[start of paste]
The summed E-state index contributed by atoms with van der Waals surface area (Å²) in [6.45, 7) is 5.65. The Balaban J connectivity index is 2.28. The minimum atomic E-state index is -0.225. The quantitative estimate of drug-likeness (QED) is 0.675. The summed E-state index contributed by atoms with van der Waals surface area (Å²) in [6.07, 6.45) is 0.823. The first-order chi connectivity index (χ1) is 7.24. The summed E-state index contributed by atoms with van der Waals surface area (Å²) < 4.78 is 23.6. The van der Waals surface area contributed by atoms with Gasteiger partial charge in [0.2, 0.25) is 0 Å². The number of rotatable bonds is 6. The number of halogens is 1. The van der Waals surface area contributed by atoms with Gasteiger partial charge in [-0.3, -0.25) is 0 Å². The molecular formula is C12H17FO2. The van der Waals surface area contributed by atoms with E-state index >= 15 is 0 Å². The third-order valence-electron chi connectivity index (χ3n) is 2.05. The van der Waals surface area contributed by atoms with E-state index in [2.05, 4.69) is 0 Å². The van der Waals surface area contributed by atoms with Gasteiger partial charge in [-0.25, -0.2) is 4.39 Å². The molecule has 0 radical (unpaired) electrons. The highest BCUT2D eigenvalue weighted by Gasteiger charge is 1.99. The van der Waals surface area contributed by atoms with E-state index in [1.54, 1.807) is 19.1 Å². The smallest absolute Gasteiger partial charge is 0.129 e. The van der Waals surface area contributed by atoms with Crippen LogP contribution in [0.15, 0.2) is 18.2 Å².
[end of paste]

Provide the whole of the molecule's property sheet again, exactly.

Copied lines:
The summed E-state index contributed by atoms with van der Waals surface area (Å²) in [6.45, 7) is 5.65. The Balaban J connectivity index is 2.28. The minimum atomic E-state index is -0.225. The quantitative estimate of drug-likeness (QED) is 0.675. The summed E-state index contributed by atoms with van der Waals surface area (Å²) in [6.07, 6.45) is 0.823. The first-order chi connectivity index (χ1) is 7.24. The summed E-state index contributed by atoms with van der Waals surface area (Å²) < 4.78 is 23.6. The van der Waals surface area contributed by atoms with Gasteiger partial charge in [0.2, 0.25) is 0 Å². The number of rotatable bonds is 6. The number of halogens is 1. The van der Waals surface area contributed by atoms with Gasteiger partial charge in [-0.3, -0.25) is 0 Å². The molecular formula is C12H17FO2. The van der Waals surface area contributed by atoms with E-state index >= 15 is 0 Å². The third-order valence-electron chi connectivity index (χ3n) is 2.05. The van der Waals surface area contributed by atoms with E-state index in [2.05, 4.69) is 0 Å². The van der Waals surface area contributed by atoms with Gasteiger partial charge in [-0.25, -0.2) is 4.39 Å². The molecule has 0 radical (unpaired) electrons. The highest BCUT2D eigenvalue weighted by Gasteiger charge is 1.99. The van der Waals surface area contributed by atoms with E-state index in [1.54, 1.807) is 19.1 Å². The smallest absolute Gasteiger partial charge is 0.129 e. The van der Waals surface area contributed by atoms with Crippen LogP contribution in [0.15, 0.2) is 18.2 Å².